U.S. government-backed battery supplier Ener1 has filed for Chapter 11 bankruptcy, the third U.S.-backed energy company to file in as many months.
Ener1 posted a notice today stating that it "has reached agreement with its primary investors and lenders on a restructuring plan that will significantly reduce its debt." This action will pave the way for up to $81 million for recapitalization, the company said.
A "pre-packaged" Chapter 11 case was filed in U.S. Bankruptcy Court in the Southern District of New York. Ener1 is planning to complete the restructuring process within 45 days.
"This was a difficult, but necessary, decision for our company," Ener1 CEO Alex Sorokin said in a statement. "Our business plan was impacted when demand for lithium-ion batteries slowed due to lower-than-expected adoption for electric passenger vehicles," he added.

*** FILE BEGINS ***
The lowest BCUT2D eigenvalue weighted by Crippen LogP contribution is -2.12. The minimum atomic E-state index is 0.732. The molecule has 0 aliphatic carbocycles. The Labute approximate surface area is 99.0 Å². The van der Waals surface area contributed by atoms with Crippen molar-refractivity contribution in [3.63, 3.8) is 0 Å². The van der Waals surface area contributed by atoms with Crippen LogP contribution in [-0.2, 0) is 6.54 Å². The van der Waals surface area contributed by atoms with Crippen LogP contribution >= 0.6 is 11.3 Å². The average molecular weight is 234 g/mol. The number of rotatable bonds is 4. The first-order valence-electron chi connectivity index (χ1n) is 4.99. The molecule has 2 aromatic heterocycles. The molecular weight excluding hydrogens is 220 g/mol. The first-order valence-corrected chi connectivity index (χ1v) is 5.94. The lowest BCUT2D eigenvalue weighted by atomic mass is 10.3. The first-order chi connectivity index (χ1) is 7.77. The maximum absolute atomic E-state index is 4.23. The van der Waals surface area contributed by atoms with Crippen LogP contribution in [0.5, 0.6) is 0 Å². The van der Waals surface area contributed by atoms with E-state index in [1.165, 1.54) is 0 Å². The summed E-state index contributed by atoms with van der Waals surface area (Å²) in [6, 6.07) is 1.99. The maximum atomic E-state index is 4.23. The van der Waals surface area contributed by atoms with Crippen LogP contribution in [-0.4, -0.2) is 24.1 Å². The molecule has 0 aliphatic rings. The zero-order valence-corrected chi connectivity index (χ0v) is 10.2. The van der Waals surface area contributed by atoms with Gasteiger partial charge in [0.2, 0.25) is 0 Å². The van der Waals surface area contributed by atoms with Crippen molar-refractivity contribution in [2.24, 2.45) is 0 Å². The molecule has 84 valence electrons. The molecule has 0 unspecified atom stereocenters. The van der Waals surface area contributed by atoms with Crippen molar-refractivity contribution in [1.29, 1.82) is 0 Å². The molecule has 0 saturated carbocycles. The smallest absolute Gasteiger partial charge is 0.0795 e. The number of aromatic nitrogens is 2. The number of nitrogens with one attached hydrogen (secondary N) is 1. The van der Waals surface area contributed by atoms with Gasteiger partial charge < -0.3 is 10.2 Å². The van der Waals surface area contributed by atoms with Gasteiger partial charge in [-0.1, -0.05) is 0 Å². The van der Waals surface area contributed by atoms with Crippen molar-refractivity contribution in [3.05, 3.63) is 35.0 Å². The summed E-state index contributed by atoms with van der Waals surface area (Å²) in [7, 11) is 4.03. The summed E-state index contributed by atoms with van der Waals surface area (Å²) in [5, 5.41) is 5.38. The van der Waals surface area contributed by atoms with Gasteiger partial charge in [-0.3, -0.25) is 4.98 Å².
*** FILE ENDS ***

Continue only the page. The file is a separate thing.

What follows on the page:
Its already precarious position was exacerbated when it lost a major customer, Think Global, which filed for bankruptcy in June 2011. "For which we were exclusively providing commercial lithium-ion battery packs," Sorokin said.
Ener1 has also had trouble competing with battery companies in China and South Korea, where manufacturing costs are lower, according to a report. That is not unlike .
And U.S.-based energy storage company. Both Solyndra and Beacon Power received loans through the Department of Energy's Loan Guarantee program, though Beacon .
Ener1 is the parent of a company that received a $118 million U.S. Energy Department grant to make electric-car batteries.
The New York-based company listed assets of $73.9 million and debt of $90.5 million as of December 31 in Chapter 11 papers filed today in U.S. Bankruptcy Court in Manhattan, according to Bloomberg.
In the State of the Union speech Tuesday night, President Obama said "some companies will fail" but promised he would "not walk away from the promise of clean energy."